There are no endotherms for commercial and amorphous I2O5 samples between 110 °C and 210 °C. This shows that these samples are purely I2O5 with no iodic acids. The nano I2O5 and I4O9 have exotherms with onset temperature at 150 °C. This shows those samples contain I4O96. The nano I2O5 is thermally treated I4O9. The small exotherm at 150 °C shows that there is some residual I4O9 in the nano I2O5 sample. Using the TGA data from Figure 1b, the residual I4O9 in the sample is less than 15 wt.%. The HIO3 dehydrate has a single endotherm starting at 130 °C and indicates this sample is crystalline HIO3. The commercial HIO3 sample has two distinct endotherms starting at 160 °C and 210 °C. An endotherm with an onset temperature of 160 °C is outside of the range of HIO3 dehydration in the CRC handbook16. However, TGA results show a mass loss of 2.47 wt.% over this range indicating it is the dehydration of a hydrated species.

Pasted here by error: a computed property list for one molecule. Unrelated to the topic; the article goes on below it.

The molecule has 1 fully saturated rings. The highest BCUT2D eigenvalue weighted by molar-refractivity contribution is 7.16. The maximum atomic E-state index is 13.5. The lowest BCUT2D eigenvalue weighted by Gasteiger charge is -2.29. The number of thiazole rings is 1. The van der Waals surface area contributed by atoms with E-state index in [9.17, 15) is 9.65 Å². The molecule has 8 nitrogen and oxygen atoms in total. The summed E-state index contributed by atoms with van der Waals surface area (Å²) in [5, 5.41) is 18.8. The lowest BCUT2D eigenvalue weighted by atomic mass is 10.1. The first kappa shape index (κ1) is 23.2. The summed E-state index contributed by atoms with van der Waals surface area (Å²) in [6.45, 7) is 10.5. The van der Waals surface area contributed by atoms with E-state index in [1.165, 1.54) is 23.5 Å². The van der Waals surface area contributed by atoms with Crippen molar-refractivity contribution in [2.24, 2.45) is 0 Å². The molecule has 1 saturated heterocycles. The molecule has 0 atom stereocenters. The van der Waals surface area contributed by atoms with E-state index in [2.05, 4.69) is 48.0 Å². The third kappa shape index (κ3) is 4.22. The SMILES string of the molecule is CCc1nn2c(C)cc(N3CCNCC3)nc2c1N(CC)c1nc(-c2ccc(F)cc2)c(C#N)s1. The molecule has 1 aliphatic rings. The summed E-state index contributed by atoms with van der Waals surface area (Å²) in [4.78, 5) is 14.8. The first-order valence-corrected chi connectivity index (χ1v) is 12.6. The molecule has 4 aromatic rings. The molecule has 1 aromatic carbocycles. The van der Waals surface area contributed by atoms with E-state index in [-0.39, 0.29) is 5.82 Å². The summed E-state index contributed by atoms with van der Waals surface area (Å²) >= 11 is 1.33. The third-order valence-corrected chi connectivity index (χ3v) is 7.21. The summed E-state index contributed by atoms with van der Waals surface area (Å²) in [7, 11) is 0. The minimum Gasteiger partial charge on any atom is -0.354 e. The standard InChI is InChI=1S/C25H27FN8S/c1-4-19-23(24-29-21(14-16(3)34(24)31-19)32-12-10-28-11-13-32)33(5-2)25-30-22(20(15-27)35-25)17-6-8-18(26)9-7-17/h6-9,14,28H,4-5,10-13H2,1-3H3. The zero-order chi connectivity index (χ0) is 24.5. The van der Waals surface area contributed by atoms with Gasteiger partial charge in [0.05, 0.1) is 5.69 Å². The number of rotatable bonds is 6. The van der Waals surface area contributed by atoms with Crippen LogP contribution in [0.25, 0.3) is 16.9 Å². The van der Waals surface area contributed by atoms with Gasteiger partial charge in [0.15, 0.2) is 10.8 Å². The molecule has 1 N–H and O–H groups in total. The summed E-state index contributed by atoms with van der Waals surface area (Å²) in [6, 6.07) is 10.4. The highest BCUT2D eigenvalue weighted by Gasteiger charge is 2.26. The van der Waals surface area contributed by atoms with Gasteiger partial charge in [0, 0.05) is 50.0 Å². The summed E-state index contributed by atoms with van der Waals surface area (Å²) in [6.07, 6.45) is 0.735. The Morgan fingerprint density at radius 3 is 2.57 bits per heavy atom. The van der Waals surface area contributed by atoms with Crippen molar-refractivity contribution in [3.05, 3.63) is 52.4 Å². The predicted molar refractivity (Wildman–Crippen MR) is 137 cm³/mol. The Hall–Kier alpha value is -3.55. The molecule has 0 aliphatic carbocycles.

Figure 2a shows the heat flow behavior from DSC analysis of four Al and iodine oxide mixtures. The Al + I4O9 dry mixture has an exotherm at 180 °C indicating the oxidizer is still I4O9 with an increased onset temperature. The Al + I4O9 and Al + nano I2O5 samples are almost identical. Both of these mixtures were processed using isopropanol as the carrier fluid to aid intermixing and identical thermal behavior seen in Figure 2a indicating that mixing powders in isopropanol transformed I4O9 into I2O5.